The entire service ran on a single node, and supporting that node had become prohibitively labor intensive, demanding the attention of half of Aztec’s team of over 40 people. Considering the company is not generating a profit and currently runs on the money raised during the funding rounds, this model wouldn’t be sustainable.
Furthermore, Aztec Connect was not as stable and scalable as the team wanted it to be, and in its current version, as a single node, it was de facto centralized, Williamson said:
“If we wanted to keep it alive we would have to decentralize it, and we were not prepared to sink resources into that.”
A new iteration of Aztec
The company plans to focus on developing Noir, a programming language that would help create zero-knowledge-powered, private Ethereum smart contracts, along with the software required to run a new iteration of Ethereum ZK rollup Aztec 3. In addition to privacy, this software will also allow developers to build compliance tools right into decentralized applications.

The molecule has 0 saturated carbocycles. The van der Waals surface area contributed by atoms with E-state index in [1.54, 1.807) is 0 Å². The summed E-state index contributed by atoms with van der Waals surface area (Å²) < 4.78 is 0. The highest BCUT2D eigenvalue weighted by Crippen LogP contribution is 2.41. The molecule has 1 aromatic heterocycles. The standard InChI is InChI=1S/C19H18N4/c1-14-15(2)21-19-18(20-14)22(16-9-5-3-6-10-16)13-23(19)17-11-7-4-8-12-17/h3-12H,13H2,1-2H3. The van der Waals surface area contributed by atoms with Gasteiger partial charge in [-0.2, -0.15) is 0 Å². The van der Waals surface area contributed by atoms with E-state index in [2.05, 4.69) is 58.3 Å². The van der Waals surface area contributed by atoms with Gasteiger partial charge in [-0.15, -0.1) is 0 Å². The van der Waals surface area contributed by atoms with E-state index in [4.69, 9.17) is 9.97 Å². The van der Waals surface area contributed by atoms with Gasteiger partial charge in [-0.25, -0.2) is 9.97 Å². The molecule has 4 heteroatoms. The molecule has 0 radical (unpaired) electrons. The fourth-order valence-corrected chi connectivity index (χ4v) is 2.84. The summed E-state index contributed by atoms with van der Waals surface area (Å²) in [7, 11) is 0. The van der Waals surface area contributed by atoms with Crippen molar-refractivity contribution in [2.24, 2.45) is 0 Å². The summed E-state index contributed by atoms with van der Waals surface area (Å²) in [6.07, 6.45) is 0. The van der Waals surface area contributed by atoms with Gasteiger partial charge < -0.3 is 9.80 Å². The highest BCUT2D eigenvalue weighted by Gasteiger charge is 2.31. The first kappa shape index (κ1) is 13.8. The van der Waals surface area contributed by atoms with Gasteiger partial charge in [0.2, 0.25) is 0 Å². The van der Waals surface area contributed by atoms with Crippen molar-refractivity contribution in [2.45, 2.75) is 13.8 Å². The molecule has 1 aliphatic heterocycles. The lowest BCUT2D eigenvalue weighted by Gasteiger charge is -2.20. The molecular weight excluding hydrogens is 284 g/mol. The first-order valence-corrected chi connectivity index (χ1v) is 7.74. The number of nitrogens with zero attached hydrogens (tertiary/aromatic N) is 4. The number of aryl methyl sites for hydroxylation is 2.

“We want to establish a precedent with this technology – that the side of regulation is on the application and not the network level. You can’t do it when you have a centralized node in a centralized network. At this point, the network and the application are the same. So we need a better technology to establish that,” Williamson said.
The plan is to have a small community of developers to build on the new iteration of Aztec software as soon as within the next six months, Andrews, the head of product, said.
However, unlike with Aztec Connect, the company is not planning to run its own node, only to provide software tools for others to build and run nodes of their own. When asked whether they think such an approach would weaken the technology’s adoption, Williamson and Andrews said they don’t believe so.
“I would be very in favor of us running a node,” Williamson said, adding that the team has not yet discussed this issue in depth.